Monday, 18 April 2011

Vox Populi, Opinions on Recruitment Agencies - Part 2 of 3

Would you trust an online job agency that offers their services in return for a fee?

Anonymous, 10 months ago: "In one word. NO. There are loads of employment agencies out there, I am a member of a few myself, and I have NEVER paid for the service they offer. They earn their money when they get you into a job. If they don't get you into a job then they don't get anything and you don't have a job. You gain together and lose together.
Find somewhere else to register with."


I could only find one single reply to this question here.


The use of recruiting agencies in the United States:

I read the article on the web and selected the most relevant ideas, but if you want to read the full content find it here. Even though the main root is more focused on recruiting for higher education institutions, still an x-ray on recruitment agencies' ethics is provided by Nick Clark.

Nick Clark, Editor, World Education News & Reviews - "On the surface and in the current economic climate, the practice of engaging agents appears a logical move for U.S. colleges and universities in terms of their return on investment, as the commission model compensates agents once a student is enrolled and on campus. In addition, the pressure from abroad is significant. US institutions of higher education have seen their market share dwindle over the last decade as other countries such as Australia and the United Kingdom have capitalized on the aggressive use of agents. However, there is much more to the story than cost and expediency. There are issues related to ethics, institutional reputation and brand, transparency, commercialization of higher education, conflicts of interest, trust, and the list goes on. With passionate and legitimate arguments on both sides of the issue, the decision on whether or not to employ commissioned agents as part of an institution’s international recruitment strategy is a serious matter." [1]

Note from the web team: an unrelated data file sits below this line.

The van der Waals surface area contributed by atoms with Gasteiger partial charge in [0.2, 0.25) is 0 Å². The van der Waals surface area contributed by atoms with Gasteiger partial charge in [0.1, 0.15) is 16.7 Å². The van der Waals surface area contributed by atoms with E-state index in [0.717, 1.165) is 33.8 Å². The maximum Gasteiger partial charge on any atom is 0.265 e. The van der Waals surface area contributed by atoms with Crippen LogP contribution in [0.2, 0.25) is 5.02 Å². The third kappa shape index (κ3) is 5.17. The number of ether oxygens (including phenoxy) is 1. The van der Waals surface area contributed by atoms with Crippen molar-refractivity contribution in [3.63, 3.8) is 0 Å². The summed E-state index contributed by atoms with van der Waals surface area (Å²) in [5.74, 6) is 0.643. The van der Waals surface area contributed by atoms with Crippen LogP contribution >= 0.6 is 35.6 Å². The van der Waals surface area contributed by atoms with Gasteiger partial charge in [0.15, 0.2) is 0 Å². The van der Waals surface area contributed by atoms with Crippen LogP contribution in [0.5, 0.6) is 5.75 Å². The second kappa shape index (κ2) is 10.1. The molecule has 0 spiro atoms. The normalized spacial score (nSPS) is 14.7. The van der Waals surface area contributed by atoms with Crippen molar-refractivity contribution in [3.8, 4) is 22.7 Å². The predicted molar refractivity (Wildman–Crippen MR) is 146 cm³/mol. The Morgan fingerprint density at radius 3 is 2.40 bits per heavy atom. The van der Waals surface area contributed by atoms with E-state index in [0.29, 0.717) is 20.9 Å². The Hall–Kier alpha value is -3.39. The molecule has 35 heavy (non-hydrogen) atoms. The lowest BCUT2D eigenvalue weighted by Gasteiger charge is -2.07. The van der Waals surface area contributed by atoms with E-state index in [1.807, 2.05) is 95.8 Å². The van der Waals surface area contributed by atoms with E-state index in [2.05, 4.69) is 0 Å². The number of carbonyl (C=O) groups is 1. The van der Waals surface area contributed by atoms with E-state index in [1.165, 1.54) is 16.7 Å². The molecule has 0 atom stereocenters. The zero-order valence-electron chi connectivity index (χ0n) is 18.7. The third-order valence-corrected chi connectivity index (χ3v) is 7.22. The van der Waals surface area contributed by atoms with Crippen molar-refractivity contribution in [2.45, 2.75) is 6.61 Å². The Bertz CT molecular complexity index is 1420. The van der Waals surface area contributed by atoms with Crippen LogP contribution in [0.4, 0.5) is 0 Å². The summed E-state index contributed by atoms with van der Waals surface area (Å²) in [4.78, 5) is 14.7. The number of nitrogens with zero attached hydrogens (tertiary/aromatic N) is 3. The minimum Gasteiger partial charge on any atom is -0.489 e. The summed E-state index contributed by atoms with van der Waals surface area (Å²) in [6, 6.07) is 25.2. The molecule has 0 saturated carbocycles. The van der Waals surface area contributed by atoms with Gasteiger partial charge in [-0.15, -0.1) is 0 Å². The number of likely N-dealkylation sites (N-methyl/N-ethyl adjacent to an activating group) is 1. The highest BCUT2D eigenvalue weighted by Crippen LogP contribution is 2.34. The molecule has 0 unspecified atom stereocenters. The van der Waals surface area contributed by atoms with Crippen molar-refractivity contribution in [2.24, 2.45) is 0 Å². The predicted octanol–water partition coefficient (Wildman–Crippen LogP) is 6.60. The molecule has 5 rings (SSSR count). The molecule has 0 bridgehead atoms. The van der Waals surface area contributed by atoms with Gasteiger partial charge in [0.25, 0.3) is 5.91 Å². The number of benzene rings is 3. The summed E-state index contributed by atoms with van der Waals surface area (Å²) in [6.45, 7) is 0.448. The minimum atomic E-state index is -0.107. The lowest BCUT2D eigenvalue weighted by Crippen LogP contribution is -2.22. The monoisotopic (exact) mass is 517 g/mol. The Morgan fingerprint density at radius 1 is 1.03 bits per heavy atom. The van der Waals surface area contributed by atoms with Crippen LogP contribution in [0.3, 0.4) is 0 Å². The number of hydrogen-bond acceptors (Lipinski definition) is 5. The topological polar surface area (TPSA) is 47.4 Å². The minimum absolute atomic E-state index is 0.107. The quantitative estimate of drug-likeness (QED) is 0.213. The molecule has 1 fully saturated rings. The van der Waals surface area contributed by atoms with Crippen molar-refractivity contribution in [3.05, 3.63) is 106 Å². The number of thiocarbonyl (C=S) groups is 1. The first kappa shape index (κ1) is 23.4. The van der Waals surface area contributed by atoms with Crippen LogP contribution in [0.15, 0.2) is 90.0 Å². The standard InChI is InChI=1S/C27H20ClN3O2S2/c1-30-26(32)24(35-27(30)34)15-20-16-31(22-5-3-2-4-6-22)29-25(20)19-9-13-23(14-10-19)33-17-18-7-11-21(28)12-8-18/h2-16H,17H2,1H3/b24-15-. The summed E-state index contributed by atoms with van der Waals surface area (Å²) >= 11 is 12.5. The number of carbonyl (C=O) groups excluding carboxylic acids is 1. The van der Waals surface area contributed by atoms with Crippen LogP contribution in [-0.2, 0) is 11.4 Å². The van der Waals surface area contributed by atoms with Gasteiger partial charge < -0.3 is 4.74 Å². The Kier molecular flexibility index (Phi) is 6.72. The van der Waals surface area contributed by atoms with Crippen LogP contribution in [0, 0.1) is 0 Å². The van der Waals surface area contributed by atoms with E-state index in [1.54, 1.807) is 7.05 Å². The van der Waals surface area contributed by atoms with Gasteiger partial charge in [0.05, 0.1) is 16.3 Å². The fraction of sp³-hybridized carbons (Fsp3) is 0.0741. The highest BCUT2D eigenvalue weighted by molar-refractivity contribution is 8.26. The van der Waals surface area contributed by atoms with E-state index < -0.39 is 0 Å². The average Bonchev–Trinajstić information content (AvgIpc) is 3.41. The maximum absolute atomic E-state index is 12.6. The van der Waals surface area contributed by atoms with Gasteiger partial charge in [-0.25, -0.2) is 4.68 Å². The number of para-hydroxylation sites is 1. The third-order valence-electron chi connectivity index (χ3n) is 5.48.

"The number of international students referred and placed by agents has been growing rapidly in recent years and is forecast to continue increasing. According to the 2007 findings of an annual survey by international education research group i-graduate, 880 agents collectively placed more than 60,000 students at institutions abroad in 2006, and a majority expected to send more abroad in 2007. In the 2008 edition of the survey, the ICEF Agent Barometer, nearly 1,100 agents from 119 countries responded, with 66 percent of respondents stating that for undergraduate referrals they are currently placing students in the United Kingdom, followed by the United States (57 percent) and Australia (53 percent). Similar numbers were reported at the graduate level." [1]